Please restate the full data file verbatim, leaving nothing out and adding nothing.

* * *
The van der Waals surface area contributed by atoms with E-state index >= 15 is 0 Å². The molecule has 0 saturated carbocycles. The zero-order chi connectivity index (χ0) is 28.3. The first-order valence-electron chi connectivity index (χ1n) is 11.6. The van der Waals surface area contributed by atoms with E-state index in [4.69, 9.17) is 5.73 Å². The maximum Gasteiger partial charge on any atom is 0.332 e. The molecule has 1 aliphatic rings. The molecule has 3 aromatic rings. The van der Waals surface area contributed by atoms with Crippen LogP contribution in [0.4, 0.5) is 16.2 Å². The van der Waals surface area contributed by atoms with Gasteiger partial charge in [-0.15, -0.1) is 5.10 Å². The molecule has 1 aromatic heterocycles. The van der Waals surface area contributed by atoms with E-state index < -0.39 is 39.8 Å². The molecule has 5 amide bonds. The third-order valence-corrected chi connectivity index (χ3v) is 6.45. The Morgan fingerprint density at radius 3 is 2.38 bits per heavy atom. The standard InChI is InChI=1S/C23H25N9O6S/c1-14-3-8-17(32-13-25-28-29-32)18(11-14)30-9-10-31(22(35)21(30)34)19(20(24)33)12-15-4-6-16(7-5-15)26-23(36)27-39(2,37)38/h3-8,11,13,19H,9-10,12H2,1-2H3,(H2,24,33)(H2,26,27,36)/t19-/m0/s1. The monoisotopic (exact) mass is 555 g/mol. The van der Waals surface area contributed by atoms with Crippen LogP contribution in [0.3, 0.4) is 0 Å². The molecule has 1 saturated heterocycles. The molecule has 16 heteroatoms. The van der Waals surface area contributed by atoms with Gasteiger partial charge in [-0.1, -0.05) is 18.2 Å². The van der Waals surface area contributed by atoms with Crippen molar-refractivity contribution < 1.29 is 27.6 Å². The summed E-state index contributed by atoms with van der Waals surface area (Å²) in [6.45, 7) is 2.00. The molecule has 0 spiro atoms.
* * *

The van der Waals surface area contributed by atoms with E-state index >= 15 is 0 Å². The molecule has 0 saturated carbocycles. The zero-order chi connectivity index (χ0) is 28.3. The first-order valence-electron chi connectivity index (χ1n) is 11.6. The van der Waals surface area contributed by atoms with E-state index in [4.69, 9.17) is 5.73 Å². The maximum Gasteiger partial charge on any atom is 0.332 e. The molecule has 1 aliphatic rings. The molecule has 3 aromatic rings. The van der Waals surface area contributed by atoms with Crippen LogP contribution in [0.4, 0.5) is 16.2 Å². The van der Waals surface area contributed by atoms with Gasteiger partial charge in [-0.15, -0.1) is 5.10 Å². The molecule has 1 aromatic heterocycles. The van der Waals surface area contributed by atoms with E-state index < -0.39 is 39.8 Å². The molecule has 5 amide bonds. The third-order valence-corrected chi connectivity index (χ3v) is 6.45. The Morgan fingerprint density at radius 3 is 2.38 bits per heavy atom. The standard InChI is InChI=1S/C23H25N9O6S/c1-14-3-8-17(32-13-25-28-29-32)18(11-14)30-9-10-31(22(35)21(30)34)19(20(24)33)12-15-4-6-16(7-5-15)26-23(36)27-39(2,37)38/h3-8,11,13,19H,9-10,12H2,1-2H3,(H2,24,33)(H2,26,27,36)/t19-/m0/s1. The monoisotopic (exact) mass is 555 g/mol. The van der Waals surface area contributed by atoms with Crippen LogP contribution in [0.3, 0.4) is 0 Å². The molecule has 1 saturated heterocycles. The molecule has 16 heteroatoms. The van der Waals surface area contributed by atoms with Gasteiger partial charge in [-0.1, -0.05) is 18.2 Å². The van der Waals surface area contributed by atoms with Crippen molar-refractivity contribution < 1.29 is 27.6 Å². The summed E-state index contributed by atoms with van der Waals surface area (Å²) in [6.45, 7) is 2.00. The molecule has 0 spiro atoms.